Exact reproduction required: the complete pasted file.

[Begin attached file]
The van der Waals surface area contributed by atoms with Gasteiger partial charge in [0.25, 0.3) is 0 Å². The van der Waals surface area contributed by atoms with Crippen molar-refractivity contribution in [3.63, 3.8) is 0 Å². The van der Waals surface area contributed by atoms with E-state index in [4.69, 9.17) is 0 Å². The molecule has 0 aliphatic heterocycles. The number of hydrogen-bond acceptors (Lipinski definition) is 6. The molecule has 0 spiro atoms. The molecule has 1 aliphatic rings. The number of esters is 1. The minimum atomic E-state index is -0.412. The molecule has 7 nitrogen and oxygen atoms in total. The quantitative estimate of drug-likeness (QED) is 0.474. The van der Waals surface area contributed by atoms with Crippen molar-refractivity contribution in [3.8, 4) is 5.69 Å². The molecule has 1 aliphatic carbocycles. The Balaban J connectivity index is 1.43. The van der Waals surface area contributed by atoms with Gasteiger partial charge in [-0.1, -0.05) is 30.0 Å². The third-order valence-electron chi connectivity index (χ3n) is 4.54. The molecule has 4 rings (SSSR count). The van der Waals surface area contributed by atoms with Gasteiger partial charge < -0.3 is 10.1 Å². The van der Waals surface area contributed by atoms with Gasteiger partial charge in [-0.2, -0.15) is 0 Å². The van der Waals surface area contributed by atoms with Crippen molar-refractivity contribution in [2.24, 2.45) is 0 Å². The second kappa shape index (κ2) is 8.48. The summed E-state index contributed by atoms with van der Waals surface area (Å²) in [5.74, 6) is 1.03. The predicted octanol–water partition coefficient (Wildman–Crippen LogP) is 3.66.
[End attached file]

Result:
The van der Waals surface area contributed by atoms with Gasteiger partial charge in [0.25, 0.3) is 0 Å². The van der Waals surface area contributed by atoms with Crippen molar-refractivity contribution in [3.63, 3.8) is 0 Å². The van der Waals surface area contributed by atoms with E-state index in [4.69, 9.17) is 0 Å². The molecule has 0 aliphatic heterocycles. The number of hydrogen-bond acceptors (Lipinski definition) is 6. The molecule has 0 spiro atoms. The molecule has 1 aliphatic rings. The number of esters is 1. The minimum atomic E-state index is -0.412. The molecule has 7 nitrogen and oxygen atoms in total. The quantitative estimate of drug-likeness (QED) is 0.474. The van der Waals surface area contributed by atoms with Crippen molar-refractivity contribution in [3.8, 4) is 5.69 Å². The molecule has 1 aliphatic carbocycles. The Balaban J connectivity index is 1.43. The van der Waals surface area contributed by atoms with Gasteiger partial charge in [-0.1, -0.05) is 30.0 Å². The third-order valence-electron chi connectivity index (χ3n) is 4.54. The molecule has 4 rings (SSSR count). The van der Waals surface area contributed by atoms with Gasteiger partial charge < -0.3 is 10.1 Å². The van der Waals surface area contributed by atoms with Gasteiger partial charge in [-0.2, -0.15) is 0 Å². The van der Waals surface area contributed by atoms with Crippen molar-refractivity contribution in [2.24, 2.45) is 0 Å². The second kappa shape index (κ2) is 8.48. The summed E-state index contributed by atoms with van der Waals surface area (Å²) in [5.74, 6) is 1.03. The predicted octanol–water partition coefficient (Wildman–Crippen LogP) is 3.66.